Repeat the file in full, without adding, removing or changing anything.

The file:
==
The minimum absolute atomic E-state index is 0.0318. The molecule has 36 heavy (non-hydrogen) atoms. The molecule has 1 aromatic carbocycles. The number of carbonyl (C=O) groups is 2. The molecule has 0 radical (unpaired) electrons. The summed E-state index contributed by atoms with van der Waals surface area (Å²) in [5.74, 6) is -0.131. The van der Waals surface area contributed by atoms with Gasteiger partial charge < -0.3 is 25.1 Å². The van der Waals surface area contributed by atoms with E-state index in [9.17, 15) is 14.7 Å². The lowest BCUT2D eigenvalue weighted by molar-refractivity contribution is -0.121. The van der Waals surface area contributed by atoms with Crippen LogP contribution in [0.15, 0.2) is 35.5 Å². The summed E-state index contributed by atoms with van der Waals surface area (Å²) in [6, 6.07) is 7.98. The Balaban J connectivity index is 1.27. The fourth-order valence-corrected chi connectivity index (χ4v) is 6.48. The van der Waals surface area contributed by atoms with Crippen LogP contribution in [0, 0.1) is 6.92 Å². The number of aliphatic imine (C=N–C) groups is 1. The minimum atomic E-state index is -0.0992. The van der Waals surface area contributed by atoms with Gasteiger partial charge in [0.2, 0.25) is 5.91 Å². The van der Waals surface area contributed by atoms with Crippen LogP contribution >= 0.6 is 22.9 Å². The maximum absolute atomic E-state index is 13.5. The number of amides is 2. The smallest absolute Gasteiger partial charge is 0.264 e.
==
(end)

The minimum absolute atomic E-state index is 0.0318. The molecule has 36 heavy (non-hydrogen) atoms. The molecule has 1 aromatic carbocycles. The number of carbonyl (C=O) groups is 2. The molecule has 0 radical (unpaired) electrons. The summed E-state index contributed by atoms with van der Waals surface area (Å²) in [5.74, 6) is -0.131. The van der Waals surface area contributed by atoms with Gasteiger partial charge < -0.3 is 25.1 Å². The van der Waals surface area contributed by atoms with E-state index in [9.17, 15) is 14.7 Å². The lowest BCUT2D eigenvalue weighted by molar-refractivity contribution is -0.121. The van der Waals surface area contributed by atoms with Crippen LogP contribution in [0.15, 0.2) is 35.5 Å². The summed E-state index contributed by atoms with van der Waals surface area (Å²) in [6, 6.07) is 7.98. The Balaban J connectivity index is 1.27. The fourth-order valence-corrected chi connectivity index (χ4v) is 6.48. The van der Waals surface area contributed by atoms with Crippen LogP contribution in [0, 0.1) is 6.92 Å². The number of aliphatic imine (C=N–C) groups is 1. The minimum atomic E-state index is -0.0992. The van der Waals surface area contributed by atoms with Gasteiger partial charge in [0.2, 0.25) is 5.91 Å². The van der Waals surface area contributed by atoms with Crippen LogP contribution >= 0.6 is 22.9 Å². The maximum absolute atomic E-state index is 13.5. The number of amides is 2. The smallest absolute Gasteiger partial charge is 0.264 e.